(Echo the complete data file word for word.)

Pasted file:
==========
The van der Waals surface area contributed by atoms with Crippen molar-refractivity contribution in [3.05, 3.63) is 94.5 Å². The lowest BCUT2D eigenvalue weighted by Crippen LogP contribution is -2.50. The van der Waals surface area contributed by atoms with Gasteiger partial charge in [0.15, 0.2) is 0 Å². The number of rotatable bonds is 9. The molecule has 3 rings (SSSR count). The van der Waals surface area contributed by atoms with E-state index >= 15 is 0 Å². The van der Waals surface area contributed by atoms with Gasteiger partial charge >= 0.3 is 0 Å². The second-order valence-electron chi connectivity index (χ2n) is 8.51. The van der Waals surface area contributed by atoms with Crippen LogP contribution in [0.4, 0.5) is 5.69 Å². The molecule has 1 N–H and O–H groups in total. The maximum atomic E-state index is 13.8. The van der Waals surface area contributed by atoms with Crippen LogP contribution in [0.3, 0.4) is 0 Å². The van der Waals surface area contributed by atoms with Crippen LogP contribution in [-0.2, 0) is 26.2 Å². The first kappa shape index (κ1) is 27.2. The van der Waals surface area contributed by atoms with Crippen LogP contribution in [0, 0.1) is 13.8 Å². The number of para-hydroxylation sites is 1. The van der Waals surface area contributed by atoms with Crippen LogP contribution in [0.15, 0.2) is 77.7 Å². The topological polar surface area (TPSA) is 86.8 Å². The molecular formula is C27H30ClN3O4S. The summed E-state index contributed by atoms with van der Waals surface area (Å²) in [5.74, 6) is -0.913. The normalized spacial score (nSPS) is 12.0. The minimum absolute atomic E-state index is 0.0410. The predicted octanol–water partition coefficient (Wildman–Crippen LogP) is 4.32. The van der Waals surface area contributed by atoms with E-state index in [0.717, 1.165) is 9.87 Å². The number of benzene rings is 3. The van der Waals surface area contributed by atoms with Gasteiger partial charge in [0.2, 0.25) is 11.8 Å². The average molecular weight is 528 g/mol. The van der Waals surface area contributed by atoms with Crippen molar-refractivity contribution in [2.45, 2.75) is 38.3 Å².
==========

The van der Waals surface area contributed by atoms with Crippen molar-refractivity contribution in [3.05, 3.63) is 94.5 Å². The lowest BCUT2D eigenvalue weighted by Crippen LogP contribution is -2.50. The van der Waals surface area contributed by atoms with Gasteiger partial charge in [0.15, 0.2) is 0 Å². The number of rotatable bonds is 9. The molecule has 3 rings (SSSR count). The van der Waals surface area contributed by atoms with E-state index >= 15 is 0 Å². The van der Waals surface area contributed by atoms with Gasteiger partial charge >= 0.3 is 0 Å². The second-order valence-electron chi connectivity index (χ2n) is 8.51. The van der Waals surface area contributed by atoms with Crippen LogP contribution in [0.4, 0.5) is 5.69 Å². The molecule has 1 N–H and O–H groups in total. The maximum atomic E-state index is 13.8. The van der Waals surface area contributed by atoms with Crippen LogP contribution in [0.3, 0.4) is 0 Å². The van der Waals surface area contributed by atoms with Crippen LogP contribution in [-0.2, 0) is 26.2 Å². The first kappa shape index (κ1) is 27.2. The van der Waals surface area contributed by atoms with Crippen LogP contribution in [0, 0.1) is 13.8 Å². The number of para-hydroxylation sites is 1. The van der Waals surface area contributed by atoms with Crippen LogP contribution in [0.15, 0.2) is 77.7 Å². The topological polar surface area (TPSA) is 86.8 Å². The molecular formula is C27H30ClN3O4S. The summed E-state index contributed by atoms with van der Waals surface area (Å²) in [5.74, 6) is -0.913. The normalized spacial score (nSPS) is 12.0. The minimum absolute atomic E-state index is 0.0410. The predicted octanol–water partition coefficient (Wildman–Crippen LogP) is 4.32. The van der Waals surface area contributed by atoms with E-state index in [0.717, 1.165) is 9.87 Å². The number of benzene rings is 3. The van der Waals surface area contributed by atoms with Gasteiger partial charge in [0.2, 0.25) is 11.8 Å². The average molecular weight is 528 g/mol. The van der Waals surface area contributed by atoms with Crippen molar-refractivity contribution in [2.45, 2.75) is 38.3 Å².